The Daily of the University of Washington
*Special feature on ID*
A supposed closer look at ID
One of the biggest problems with journalism arguably is that there is a confusion that results in a conflation of the notion of 'objective' with that of 'balanced'. The problem is, where some ideas are obviously wrong, then a balanced approach gives a very false impression i.e. the creation of a controversy where there is none. Not unlike I would submit, anti-vaccination and HIV/AIDS link denialist.
What is even more puzzling is given the very extensive 139 page report by Judge Jones in the recent Dover, PA trial, how is it then that an article of this sort could still be written. One should keep an open mind but not to the point where your brain falls out.
Anyway, actual article in blockquotes, personal comments in normal script.
No one can say for sure where the world came from. Everyone has a different speculation for how the world began and how human beings got here.
I think this paragraph should be heavily qualified to distinguish between on the one hand, scientific explanations and on the other metaphysical ones. Science has a pretty good idea of both i.e. how the world began and how we got here. But where science has deliberately limited itself to naturalistic explanation, it is actually not incompatible to hold a scientific viewpoint while concurrently subscribing to a metaphysical one. Thus I think that in principle, science cannot discount the divine simply because by definition the divine resides outside of nature. Alternatively, the divine can make it such that it appears entirely natural.
Now, I think it's an eminently reasonable position to hold that until there is actual tangible evidence of the supernatural, I'm simply going to accept that The World Is, that nature and the material is all, no more no less.
Senior Tara Smiley thinks humans are related to monkeys, trees and all other organisms on the earth. In that case, humans have evolved to slightly more complex (and arguably attractive) beings than our ancestors, but that doesn't mean it's always been this way. Smiley, who said she grew up in the "Bible belt" of the United States, came to the UW from South Carolina. But she isn't like many of the people she grew up with who are fiercely religious and therefore defenders of creationism and the idea Earth was created by God. She's a double major in biology and earth and space sciences -- and believes in evolution.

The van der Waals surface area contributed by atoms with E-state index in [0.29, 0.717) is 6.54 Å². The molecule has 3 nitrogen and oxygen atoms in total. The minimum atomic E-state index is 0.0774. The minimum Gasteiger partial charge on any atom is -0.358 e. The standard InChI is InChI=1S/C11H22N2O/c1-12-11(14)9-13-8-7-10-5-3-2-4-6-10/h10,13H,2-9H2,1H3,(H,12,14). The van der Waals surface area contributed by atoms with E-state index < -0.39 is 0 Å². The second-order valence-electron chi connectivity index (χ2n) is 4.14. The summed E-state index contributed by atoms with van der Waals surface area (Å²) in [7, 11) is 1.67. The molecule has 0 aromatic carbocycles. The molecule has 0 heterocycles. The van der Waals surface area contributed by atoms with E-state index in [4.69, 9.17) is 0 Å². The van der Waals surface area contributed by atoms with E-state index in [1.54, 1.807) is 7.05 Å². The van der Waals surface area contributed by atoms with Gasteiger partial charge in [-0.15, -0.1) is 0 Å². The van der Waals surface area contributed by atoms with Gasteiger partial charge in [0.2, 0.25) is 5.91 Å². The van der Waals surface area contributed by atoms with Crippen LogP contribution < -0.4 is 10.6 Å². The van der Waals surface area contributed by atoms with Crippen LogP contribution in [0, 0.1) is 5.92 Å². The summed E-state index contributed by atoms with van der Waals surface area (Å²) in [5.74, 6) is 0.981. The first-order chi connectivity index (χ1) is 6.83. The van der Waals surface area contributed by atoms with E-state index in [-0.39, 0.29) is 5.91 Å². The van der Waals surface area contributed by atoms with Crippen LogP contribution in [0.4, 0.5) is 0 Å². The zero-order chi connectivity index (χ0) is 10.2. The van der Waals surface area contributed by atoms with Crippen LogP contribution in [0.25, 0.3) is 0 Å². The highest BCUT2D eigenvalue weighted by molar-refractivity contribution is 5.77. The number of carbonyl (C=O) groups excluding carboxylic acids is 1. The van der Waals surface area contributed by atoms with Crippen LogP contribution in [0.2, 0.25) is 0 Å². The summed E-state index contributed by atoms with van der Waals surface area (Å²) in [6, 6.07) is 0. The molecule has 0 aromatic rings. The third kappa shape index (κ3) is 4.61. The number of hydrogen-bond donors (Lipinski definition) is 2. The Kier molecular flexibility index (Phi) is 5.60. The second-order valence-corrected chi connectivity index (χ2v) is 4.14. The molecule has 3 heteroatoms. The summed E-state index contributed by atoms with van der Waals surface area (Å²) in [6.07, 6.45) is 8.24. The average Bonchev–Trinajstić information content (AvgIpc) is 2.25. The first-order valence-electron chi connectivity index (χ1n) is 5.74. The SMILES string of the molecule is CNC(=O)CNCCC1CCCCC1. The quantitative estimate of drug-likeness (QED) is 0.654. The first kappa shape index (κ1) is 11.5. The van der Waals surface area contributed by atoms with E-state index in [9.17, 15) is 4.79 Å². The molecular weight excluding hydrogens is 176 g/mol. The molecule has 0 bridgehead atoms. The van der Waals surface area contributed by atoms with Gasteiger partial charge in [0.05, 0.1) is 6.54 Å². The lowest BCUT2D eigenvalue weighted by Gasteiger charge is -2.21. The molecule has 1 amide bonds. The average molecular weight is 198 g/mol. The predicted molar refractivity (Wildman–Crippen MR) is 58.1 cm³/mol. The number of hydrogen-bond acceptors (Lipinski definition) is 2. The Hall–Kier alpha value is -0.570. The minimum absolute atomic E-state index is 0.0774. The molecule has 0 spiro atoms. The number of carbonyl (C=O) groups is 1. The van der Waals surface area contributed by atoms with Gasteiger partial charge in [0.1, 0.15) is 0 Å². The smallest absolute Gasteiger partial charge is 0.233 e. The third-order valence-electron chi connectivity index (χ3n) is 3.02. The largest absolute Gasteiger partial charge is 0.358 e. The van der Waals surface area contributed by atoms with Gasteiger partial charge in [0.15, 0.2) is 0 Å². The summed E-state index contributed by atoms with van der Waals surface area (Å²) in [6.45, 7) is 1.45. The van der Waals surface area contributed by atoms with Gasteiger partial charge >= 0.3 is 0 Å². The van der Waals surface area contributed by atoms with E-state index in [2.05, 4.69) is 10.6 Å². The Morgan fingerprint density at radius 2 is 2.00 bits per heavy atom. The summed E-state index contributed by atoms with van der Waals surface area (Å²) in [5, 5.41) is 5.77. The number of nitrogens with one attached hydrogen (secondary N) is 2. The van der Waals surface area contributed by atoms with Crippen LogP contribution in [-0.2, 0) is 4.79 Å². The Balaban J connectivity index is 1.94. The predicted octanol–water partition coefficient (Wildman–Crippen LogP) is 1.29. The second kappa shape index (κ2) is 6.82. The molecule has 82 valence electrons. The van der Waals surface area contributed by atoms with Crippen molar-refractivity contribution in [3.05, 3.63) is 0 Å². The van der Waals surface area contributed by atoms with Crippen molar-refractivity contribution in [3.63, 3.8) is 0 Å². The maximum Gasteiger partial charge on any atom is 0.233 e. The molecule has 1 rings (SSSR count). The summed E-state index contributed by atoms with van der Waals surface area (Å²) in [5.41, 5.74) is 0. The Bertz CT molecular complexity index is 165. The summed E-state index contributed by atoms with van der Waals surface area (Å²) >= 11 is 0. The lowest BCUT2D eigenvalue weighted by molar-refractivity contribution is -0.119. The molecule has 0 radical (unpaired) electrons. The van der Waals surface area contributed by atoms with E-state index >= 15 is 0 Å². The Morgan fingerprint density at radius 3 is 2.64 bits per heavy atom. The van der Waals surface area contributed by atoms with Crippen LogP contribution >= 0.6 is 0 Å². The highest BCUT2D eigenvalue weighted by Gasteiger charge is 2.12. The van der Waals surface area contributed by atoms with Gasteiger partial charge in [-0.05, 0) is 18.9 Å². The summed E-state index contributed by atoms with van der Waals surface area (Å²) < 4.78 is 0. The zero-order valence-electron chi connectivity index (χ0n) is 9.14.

Believes? I think it's more fair to say she accepts it on the basis of overwhelming evidence.
Ed Dunnington, campus minister for Reformed University Fellowship at the UW, has a different take. He finds Darwinism as a very depressing theory. He doesn't believe in it for many reasons, but particularly because it alludes to life being meaningless. And who wants to live a meaningless life?
Well at least he's honest I suppose. Not terribly imaginative but honest. In a manner of speaking, he would limit the abrahamic deity construct in what it can or cannot do. Odd really if one believes in an omnipotent being.
Anyway, to find the truth depressing is one thing, but to want to construct a lie and force yourself to believe in it to avoid the truth is another. I find oxidation terribly depressing (because oxidation causes the death of cells and the end of life) but I'm not about to pull an Alex Chiu and believe that putting magnetic rings on my toes will give me immortality (I kid you not, just do a quick google search on him).
"If I have morphed from the primordial slime and have evolved into this [human form], and when I die that's the end, then my question is what meaning or significance is there to life?" Dunnington asked rhetorically. "The implication [of evolution] is that life's kind of pointless."